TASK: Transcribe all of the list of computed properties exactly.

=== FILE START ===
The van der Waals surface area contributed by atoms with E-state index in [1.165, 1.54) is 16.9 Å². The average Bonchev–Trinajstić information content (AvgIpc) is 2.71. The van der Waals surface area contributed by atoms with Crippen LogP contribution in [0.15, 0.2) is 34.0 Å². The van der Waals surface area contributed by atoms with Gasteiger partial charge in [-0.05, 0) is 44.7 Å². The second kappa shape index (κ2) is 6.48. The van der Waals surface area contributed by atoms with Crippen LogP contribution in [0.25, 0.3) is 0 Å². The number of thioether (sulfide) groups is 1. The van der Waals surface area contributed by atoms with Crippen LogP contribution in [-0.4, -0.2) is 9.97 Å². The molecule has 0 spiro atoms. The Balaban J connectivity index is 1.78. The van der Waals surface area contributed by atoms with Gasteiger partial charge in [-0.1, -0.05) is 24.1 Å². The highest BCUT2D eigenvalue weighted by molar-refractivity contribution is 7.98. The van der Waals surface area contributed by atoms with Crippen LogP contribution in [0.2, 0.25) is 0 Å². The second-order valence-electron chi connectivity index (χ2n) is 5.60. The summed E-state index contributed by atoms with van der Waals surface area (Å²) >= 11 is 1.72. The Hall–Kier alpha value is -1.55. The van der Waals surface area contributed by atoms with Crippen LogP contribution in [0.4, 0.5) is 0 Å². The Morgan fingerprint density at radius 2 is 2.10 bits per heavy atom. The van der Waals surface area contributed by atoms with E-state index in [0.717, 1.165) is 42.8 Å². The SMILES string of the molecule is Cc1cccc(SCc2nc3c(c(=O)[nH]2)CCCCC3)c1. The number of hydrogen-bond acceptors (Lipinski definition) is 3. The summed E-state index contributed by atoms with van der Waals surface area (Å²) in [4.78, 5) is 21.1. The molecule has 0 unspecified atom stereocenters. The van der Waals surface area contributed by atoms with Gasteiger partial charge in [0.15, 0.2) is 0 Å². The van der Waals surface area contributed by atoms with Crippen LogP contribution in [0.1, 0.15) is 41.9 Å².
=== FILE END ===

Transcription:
The van der Waals surface area contributed by atoms with E-state index in [1.165, 1.54) is 16.9 Å². The average Bonchev–Trinajstić information content (AvgIpc) is 2.71. The van der Waals surface area contributed by atoms with Crippen LogP contribution in [0.15, 0.2) is 34.0 Å². The van der Waals surface area contributed by atoms with Gasteiger partial charge in [-0.05, 0) is 44.7 Å². The second kappa shape index (κ2) is 6.48. The van der Waals surface area contributed by atoms with Crippen LogP contribution in [0.25, 0.3) is 0 Å². The number of thioether (sulfide) groups is 1. The van der Waals surface area contributed by atoms with Crippen LogP contribution in [-0.4, -0.2) is 9.97 Å². The molecule has 0 spiro atoms. The Balaban J connectivity index is 1.78. The van der Waals surface area contributed by atoms with Gasteiger partial charge in [-0.1, -0.05) is 24.1 Å². The highest BCUT2D eigenvalue weighted by molar-refractivity contribution is 7.98. The van der Waals surface area contributed by atoms with Crippen LogP contribution in [0.2, 0.25) is 0 Å². The second-order valence-electron chi connectivity index (χ2n) is 5.60. The summed E-state index contributed by atoms with van der Waals surface area (Å²) >= 11 is 1.72. The Hall–Kier alpha value is -1.55. The van der Waals surface area contributed by atoms with Crippen LogP contribution in [0.4, 0.5) is 0 Å². The Morgan fingerprint density at radius 2 is 2.10 bits per heavy atom. The van der Waals surface area contributed by atoms with E-state index in [0.717, 1.165) is 42.8 Å². The SMILES string of the molecule is Cc1cccc(SCc2nc3c(c(=O)[nH]2)CCCCC3)c1. The number of hydrogen-bond acceptors (Lipinski definition) is 3. The summed E-state index contributed by atoms with van der Waals surface area (Å²) in [4.78, 5) is 21.1. The molecule has 0 unspecified atom stereocenters. The van der Waals surface area contributed by atoms with Gasteiger partial charge in [0.15, 0.2) is 0 Å². The van der Waals surface area contributed by atoms with Crippen LogP contribution in [0.1, 0.15) is 41.9 Å².